(BP oil spill, poll story updated for relief well drilling, Justice Department probe)
NEW YORK (
) -- The blowout preventer (BOP) that was supposed to be the ultimate failsafe for the
Macondo well is having its first public photo-op on Monday morning. The press was invited by the Bureau of Ocean Management to come to New Orleans to snap some shots of the BOP, as if parading a long-hunted fugitive from justice proudly before the public after its capture.
Over the weekend, the U.S. Coast Guard fished the failed failsafe out of the Gulf of Mexico.
And while the BOP finally sees the light of day -- and could hold some clues to what went wrong 18,000 feet below the ocean's surface, like a deepwater version of the aviation black box -- the BOP debut comes one week after BP debuted its version of events leading up to the oil spill disaster.
The BOP and the BP report have come to light just as BP restarted the drilling of the relief wells on Monday. The relief wells, which had been suspended in August, will be the final clamp on the runaway Macondo well, but the legal portion of the BP oil spill saga isn't going to be shut any time soon. The latest actions from BP in the oil spill saga also coincide with a claim from BP making the rounds of the financial press this week that could be judged as dubious as the BP report.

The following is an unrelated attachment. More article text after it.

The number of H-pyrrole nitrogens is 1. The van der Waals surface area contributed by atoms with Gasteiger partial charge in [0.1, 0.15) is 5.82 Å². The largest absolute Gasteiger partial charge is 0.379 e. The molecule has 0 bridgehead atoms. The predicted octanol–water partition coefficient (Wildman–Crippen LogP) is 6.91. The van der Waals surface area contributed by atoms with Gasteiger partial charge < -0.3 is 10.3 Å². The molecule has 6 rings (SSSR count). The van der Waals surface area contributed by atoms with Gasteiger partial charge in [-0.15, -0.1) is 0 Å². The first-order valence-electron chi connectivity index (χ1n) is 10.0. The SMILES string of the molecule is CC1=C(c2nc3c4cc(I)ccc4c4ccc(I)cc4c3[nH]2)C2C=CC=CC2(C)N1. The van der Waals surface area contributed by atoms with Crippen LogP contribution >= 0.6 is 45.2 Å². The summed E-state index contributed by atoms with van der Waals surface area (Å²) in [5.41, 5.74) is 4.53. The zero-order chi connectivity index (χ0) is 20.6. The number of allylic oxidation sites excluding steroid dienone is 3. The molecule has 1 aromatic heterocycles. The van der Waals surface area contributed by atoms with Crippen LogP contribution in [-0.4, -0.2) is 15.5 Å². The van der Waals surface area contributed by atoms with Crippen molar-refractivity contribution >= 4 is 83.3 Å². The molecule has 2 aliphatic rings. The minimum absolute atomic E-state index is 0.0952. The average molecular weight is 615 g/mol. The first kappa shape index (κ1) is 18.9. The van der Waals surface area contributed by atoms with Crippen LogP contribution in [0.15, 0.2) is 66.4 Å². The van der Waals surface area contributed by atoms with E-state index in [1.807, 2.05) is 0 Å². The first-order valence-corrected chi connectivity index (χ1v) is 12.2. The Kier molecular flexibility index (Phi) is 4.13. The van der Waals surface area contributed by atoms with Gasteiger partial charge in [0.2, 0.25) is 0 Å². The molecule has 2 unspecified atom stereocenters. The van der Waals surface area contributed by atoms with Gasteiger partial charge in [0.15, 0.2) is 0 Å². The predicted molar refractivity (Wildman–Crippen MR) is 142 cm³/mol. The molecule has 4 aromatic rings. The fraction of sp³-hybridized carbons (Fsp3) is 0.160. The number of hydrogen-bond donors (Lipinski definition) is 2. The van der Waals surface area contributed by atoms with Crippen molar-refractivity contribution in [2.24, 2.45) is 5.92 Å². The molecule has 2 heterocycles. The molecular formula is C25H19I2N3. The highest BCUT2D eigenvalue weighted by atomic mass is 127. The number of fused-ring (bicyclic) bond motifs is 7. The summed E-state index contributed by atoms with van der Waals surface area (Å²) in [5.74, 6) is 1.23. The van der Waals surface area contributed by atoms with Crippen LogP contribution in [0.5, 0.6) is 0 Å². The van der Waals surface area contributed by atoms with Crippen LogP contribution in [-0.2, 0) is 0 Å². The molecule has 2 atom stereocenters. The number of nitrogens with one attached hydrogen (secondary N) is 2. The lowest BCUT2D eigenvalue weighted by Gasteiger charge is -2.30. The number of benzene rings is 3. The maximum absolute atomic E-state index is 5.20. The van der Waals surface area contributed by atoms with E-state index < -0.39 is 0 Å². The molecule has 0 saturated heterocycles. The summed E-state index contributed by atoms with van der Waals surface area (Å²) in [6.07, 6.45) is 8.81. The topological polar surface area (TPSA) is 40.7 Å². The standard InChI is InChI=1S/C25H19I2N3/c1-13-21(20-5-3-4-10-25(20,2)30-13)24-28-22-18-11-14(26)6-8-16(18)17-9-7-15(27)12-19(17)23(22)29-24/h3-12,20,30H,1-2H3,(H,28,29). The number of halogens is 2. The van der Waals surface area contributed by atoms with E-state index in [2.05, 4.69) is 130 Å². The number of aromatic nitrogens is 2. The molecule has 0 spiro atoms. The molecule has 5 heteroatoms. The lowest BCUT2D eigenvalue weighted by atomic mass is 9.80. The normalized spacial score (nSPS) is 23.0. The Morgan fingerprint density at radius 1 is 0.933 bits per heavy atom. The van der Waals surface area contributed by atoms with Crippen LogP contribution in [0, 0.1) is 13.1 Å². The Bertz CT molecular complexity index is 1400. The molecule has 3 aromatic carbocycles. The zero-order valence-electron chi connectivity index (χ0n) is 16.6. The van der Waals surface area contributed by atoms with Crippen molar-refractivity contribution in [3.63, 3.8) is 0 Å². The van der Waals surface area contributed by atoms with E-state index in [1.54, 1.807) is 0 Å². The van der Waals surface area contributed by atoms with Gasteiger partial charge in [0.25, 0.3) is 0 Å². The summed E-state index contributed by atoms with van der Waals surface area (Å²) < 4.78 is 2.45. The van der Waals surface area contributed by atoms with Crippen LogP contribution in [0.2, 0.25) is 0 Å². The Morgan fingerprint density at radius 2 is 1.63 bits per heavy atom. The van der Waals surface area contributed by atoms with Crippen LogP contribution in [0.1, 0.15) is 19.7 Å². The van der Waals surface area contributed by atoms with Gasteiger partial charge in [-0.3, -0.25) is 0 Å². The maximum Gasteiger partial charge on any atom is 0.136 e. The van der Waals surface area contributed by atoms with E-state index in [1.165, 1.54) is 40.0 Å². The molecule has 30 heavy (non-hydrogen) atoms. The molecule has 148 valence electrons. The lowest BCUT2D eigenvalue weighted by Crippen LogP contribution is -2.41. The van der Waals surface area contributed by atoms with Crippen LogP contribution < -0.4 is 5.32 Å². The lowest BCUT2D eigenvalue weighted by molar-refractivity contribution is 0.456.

New BP CEO Robert Dudley reportedly told Citigroup analysts at a meeting that total claims against BP could end up being less than the $20 billion set aside in the oil spill escrow fund. Estimates for the potential BP liabilities resulting from the oil spill vary widely based on the issue of gross negligence, the portion of liability ultimately to be paid by other companies involved in the spill, and the plethora of lawsuits that have been filed against BP.
Putting a ceiling on the final BP price tag would seem suspect, not to mention a questionable comment for incoming BP CEO Dudley to make to Citigroup analysts, given selective disclosure regulations in the U.S. BP took a $32 billion charge in its last earnings to cover oil spill liabilities, and that dovetails with the reported comments from Dudley that liabilities and oil spill cleanup and containment expenses in total might not exceed $32 billion. However, BP made clear in taking the earnings charge that it did not represent a ceiling on oil spill payments.